THE European Union (EU) is ready to offer Tanzania 27million Euros (about 70bn/) to support measures taken by the country to mitigate negative effects of the Covid-19 pandemic
EU Council president Charles Michel made the commitment yesterday at the EU headquarters in Brussels, when receiving diplomatic credentials for Tanzania's Ambassador to Belgium, who is also Tanzania's representative to the European Union, Ambassador Jestas Nyamanga.
Mr Michel applauded Tanzania for waging a successful war against the Covid-19 pandemic, which has killed over 900,000 people globally and expressed the EU's readiness to back up the country's initiatives in the health sector.
He noted that part of the money is intended to fund electricity and water infrastructures, hospitals, health centres and dispensaries projects that the government currently undertakes in various places across the country.
He said procedures to release the fund were at final stages.
"The European Union is ready to continue expanding its scope of cooperating with Tanzania and other African countries in fighting the Covid-19 and its economic impacts," he noted.
On his part, Ambassador Nyamanga sounded the need for the EU to lift travel bans from countries that have managed to control the disease like Tanzania, to boost the growth of key economic sectors such as tourism.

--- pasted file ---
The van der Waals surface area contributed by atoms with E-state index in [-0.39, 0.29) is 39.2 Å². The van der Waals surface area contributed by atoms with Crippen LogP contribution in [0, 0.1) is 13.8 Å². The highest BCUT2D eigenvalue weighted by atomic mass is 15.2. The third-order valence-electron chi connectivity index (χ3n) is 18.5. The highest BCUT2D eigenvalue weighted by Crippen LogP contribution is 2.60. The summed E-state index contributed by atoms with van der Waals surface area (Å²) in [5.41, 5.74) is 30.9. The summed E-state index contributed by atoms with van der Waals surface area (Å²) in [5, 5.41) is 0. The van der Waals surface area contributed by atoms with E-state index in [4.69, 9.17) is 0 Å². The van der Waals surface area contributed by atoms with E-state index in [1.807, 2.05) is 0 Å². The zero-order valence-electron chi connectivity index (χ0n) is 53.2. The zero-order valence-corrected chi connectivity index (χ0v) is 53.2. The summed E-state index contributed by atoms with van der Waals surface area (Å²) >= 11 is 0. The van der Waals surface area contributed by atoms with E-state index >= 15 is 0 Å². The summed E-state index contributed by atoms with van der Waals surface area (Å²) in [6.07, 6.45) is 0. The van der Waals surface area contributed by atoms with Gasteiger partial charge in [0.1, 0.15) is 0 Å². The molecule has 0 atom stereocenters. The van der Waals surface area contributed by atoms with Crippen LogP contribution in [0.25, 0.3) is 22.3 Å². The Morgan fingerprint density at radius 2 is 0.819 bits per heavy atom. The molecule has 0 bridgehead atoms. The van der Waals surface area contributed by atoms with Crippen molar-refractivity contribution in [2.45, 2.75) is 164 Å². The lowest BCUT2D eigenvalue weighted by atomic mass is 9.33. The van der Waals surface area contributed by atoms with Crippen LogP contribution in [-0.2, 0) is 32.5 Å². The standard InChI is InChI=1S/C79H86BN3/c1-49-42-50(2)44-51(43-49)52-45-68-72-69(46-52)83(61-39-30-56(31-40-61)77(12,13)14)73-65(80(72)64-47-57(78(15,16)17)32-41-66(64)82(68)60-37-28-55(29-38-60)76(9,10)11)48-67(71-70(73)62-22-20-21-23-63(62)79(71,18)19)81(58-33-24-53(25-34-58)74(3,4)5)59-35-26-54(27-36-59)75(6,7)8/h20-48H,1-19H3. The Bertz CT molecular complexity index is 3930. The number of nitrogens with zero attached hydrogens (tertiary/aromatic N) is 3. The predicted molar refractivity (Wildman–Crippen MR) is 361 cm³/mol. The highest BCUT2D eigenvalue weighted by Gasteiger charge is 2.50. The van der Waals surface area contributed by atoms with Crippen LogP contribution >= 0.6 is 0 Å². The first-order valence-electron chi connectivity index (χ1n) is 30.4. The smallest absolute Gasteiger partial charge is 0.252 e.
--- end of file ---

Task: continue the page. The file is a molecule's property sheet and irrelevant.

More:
The duo also agreed on the importance of maintaining cooperation with the World Health Organisation (WHO) and to fund various researches aimed at finding vaccine against the Covid-19.
They argued that the WHO should facilitate supervision for accreditation of the vaccines and their supply for the benefit of all countries.
Ambassador Nyamanga used the same platform to tell the president of the council over current priorities of Tanzania.
Ambassador Nyamanga appealed for review of debts to the Organisation of African, Caribbean and Pacific States (OACPS), for extending the payment period and softening conditions.
On the other hand, he called upon the OACPS countries to push the EU to stop its plan to implement new regulations from next year, on supervising trading of products entering the EU market, saying the OACPS should have more time to recover from the impact of the Covid-19.